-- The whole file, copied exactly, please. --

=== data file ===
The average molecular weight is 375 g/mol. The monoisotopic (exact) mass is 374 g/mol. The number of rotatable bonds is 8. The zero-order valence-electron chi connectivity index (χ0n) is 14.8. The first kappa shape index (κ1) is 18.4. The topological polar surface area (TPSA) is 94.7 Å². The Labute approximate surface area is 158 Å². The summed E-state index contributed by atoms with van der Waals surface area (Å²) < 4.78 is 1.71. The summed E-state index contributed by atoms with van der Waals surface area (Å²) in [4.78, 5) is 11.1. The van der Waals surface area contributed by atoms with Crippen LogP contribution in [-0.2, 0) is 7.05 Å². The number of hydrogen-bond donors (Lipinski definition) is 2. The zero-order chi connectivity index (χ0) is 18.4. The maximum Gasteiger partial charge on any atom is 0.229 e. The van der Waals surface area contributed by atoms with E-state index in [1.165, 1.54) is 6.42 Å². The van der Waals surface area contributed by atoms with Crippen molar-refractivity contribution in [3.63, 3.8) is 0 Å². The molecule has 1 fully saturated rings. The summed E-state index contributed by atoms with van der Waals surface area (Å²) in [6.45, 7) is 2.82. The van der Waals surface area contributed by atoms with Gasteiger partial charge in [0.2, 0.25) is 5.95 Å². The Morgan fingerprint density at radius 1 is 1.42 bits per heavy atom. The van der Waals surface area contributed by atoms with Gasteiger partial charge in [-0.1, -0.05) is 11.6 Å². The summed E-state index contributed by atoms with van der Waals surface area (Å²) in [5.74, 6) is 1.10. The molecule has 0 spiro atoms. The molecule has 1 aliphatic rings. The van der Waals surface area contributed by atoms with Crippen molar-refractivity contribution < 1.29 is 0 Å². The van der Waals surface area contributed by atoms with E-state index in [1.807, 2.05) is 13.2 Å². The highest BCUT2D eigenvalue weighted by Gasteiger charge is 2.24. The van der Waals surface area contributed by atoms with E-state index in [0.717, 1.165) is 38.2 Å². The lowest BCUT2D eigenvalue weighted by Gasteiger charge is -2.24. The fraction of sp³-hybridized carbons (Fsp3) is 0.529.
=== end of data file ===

The average molecular weight is 375 g/mol. The monoisotopic (exact) mass is 374 g/mol. The number of rotatable bonds is 8. The zero-order valence-electron chi connectivity index (χ0n) is 14.8. The first kappa shape index (κ1) is 18.4. The topological polar surface area (TPSA) is 94.7 Å². The Labute approximate surface area is 158 Å². The summed E-state index contributed by atoms with van der Waals surface area (Å²) < 4.78 is 1.71. The summed E-state index contributed by atoms with van der Waals surface area (Å²) in [4.78, 5) is 11.1. The van der Waals surface area contributed by atoms with Crippen LogP contribution in [-0.2, 0) is 7.05 Å². The number of hydrogen-bond donors (Lipinski definition) is 2. The zero-order chi connectivity index (χ0) is 18.4. The maximum Gasteiger partial charge on any atom is 0.229 e. The van der Waals surface area contributed by atoms with E-state index in [1.165, 1.54) is 6.42 Å². The van der Waals surface area contributed by atoms with Crippen molar-refractivity contribution in [3.63, 3.8) is 0 Å². The molecule has 1 fully saturated rings. The summed E-state index contributed by atoms with van der Waals surface area (Å²) in [6.45, 7) is 2.82. The van der Waals surface area contributed by atoms with Gasteiger partial charge in [0.2, 0.25) is 5.95 Å². The Morgan fingerprint density at radius 1 is 1.42 bits per heavy atom. The van der Waals surface area contributed by atoms with Gasteiger partial charge in [-0.1, -0.05) is 11.6 Å². The summed E-state index contributed by atoms with van der Waals surface area (Å²) in [5.74, 6) is 1.10. The molecule has 0 spiro atoms. The molecule has 1 aliphatic rings. The van der Waals surface area contributed by atoms with Crippen molar-refractivity contribution < 1.29 is 0 Å². The van der Waals surface area contributed by atoms with E-state index in [1.807, 2.05) is 13.2 Å². The highest BCUT2D eigenvalue weighted by Gasteiger charge is 2.24. The van der Waals surface area contributed by atoms with E-state index in [0.717, 1.165) is 38.2 Å². The lowest BCUT2D eigenvalue weighted by Gasteiger charge is -2.24. The fraction of sp³-hybridized carbons (Fsp3) is 0.529.